In both of these cases, a cyclist was hit by a young motorist, who then left the cyclist for dead and sped away. What I found especially alarming was that in the Portland, Oregon case, where both the victim and the perpetrator were of lower socioeconomic or political status (the victim is gay and the suspect is a young black man), the police ignored the case during a period when crucial evidence should have been gathered. In Fircrest, the victim was a 66-year-old white female, a retired nurse who cycled 30 miles every day, while the suspect is alleged to be an 18-year-old girl who was driving her parent's Mercedes.
Fortunately, both of the victims in these cases, Jessica Osborne of Portland and Sandy Johnston of Fircrest, Washington (near Tacoma) are expected to make a full recovery. My heart goes to them and I wish them a full and speedy recovery.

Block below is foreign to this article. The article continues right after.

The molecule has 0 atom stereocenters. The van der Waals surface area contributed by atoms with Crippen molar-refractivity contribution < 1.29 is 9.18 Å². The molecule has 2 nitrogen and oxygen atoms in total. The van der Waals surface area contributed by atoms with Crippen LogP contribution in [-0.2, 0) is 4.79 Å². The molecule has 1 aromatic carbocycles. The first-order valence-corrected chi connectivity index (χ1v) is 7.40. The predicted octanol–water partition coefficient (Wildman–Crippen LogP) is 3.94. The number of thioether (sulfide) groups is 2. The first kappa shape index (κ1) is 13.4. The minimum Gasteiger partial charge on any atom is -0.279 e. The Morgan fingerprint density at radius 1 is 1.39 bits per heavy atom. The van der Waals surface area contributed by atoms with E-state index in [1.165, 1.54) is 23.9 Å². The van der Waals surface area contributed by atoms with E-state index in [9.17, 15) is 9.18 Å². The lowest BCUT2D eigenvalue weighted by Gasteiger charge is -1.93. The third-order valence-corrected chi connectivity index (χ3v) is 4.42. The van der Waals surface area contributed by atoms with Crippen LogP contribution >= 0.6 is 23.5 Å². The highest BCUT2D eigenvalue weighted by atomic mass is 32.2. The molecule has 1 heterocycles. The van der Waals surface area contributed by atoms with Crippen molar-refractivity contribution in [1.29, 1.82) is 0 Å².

I hope others here will join me in following these cases until justice is served. The treatment you get from justice and law enforcement often depends on your status, and oddly enough, the status of the suspect as well. A high status suspect is the prosecutor's dream.
What is shocking to me is that, the moment you get on a bicycle, your legal status is lowered. A motorist can legally kill you and claim that they just didn't see you.
It seems to me that the police acted properly in both of these cases. The only reason they found out who did the second hit and run was because the driver's parents turned her in. They will probably need a similar break to solve the second case.